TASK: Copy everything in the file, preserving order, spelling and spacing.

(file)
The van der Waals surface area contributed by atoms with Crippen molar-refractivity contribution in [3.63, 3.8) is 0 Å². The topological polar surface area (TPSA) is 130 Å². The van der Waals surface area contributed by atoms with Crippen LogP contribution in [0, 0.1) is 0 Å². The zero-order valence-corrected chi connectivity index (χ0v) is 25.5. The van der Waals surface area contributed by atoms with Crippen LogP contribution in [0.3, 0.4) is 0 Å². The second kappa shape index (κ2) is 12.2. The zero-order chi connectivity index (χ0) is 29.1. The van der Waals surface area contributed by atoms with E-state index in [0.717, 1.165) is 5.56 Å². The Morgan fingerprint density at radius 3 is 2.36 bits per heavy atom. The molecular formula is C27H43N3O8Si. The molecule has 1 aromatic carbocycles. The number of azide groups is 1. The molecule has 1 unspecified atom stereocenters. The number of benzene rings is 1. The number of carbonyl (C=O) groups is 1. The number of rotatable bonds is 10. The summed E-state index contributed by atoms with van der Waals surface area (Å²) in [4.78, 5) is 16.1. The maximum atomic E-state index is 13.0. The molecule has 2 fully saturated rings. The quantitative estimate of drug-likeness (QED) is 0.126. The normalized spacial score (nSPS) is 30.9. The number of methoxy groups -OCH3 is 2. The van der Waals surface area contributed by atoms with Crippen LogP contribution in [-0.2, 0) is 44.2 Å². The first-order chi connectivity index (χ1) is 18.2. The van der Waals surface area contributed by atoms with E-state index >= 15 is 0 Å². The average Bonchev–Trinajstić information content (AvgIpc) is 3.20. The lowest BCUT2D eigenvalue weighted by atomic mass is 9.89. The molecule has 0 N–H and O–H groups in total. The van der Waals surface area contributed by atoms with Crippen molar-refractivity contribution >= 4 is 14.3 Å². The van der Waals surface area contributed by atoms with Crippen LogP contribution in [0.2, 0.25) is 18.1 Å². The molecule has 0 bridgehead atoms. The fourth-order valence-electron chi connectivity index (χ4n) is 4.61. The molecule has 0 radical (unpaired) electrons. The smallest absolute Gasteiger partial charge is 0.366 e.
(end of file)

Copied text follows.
The van der Waals surface area contributed by atoms with Crippen molar-refractivity contribution in [3.63, 3.8) is 0 Å². The topological polar surface area (TPSA) is 130 Å². The van der Waals surface area contributed by atoms with Crippen LogP contribution in [0, 0.1) is 0 Å². The zero-order valence-corrected chi connectivity index (χ0v) is 25.5. The van der Waals surface area contributed by atoms with Crippen LogP contribution in [0.3, 0.4) is 0 Å². The second kappa shape index (κ2) is 12.2. The zero-order chi connectivity index (χ0) is 29.1. The van der Waals surface area contributed by atoms with E-state index in [0.717, 1.165) is 5.56 Å². The Morgan fingerprint density at radius 3 is 2.36 bits per heavy atom. The molecular formula is C27H43N3O8Si. The molecule has 1 aromatic carbocycles. The number of azide groups is 1. The molecule has 1 unspecified atom stereocenters. The number of benzene rings is 1. The number of carbonyl (C=O) groups is 1. The number of rotatable bonds is 10. The summed E-state index contributed by atoms with van der Waals surface area (Å²) in [4.78, 5) is 16.1. The maximum atomic E-state index is 13.0. The molecule has 2 fully saturated rings. The quantitative estimate of drug-likeness (QED) is 0.126. The normalized spacial score (nSPS) is 30.9. The number of methoxy groups -OCH3 is 2. The van der Waals surface area contributed by atoms with Crippen LogP contribution in [-0.2, 0) is 44.2 Å². The first-order chi connectivity index (χ1) is 18.2. The van der Waals surface area contributed by atoms with E-state index >= 15 is 0 Å². The average Bonchev–Trinajstić information content (AvgIpc) is 3.20. The lowest BCUT2D eigenvalue weighted by atomic mass is 9.89. The molecule has 0 N–H and O–H groups in total. The van der Waals surface area contributed by atoms with Crippen molar-refractivity contribution >= 4 is 14.3 Å². The van der Waals surface area contributed by atoms with Crippen LogP contribution in [0.2, 0.25) is 18.1 Å². The molecule has 0 bridgehead atoms. The fourth-order valence-electron chi connectivity index (χ4n) is 4.61. The molecule has 0 radical (unpaired) electrons. The smallest absolute Gasteiger partial charge is 0.366 e.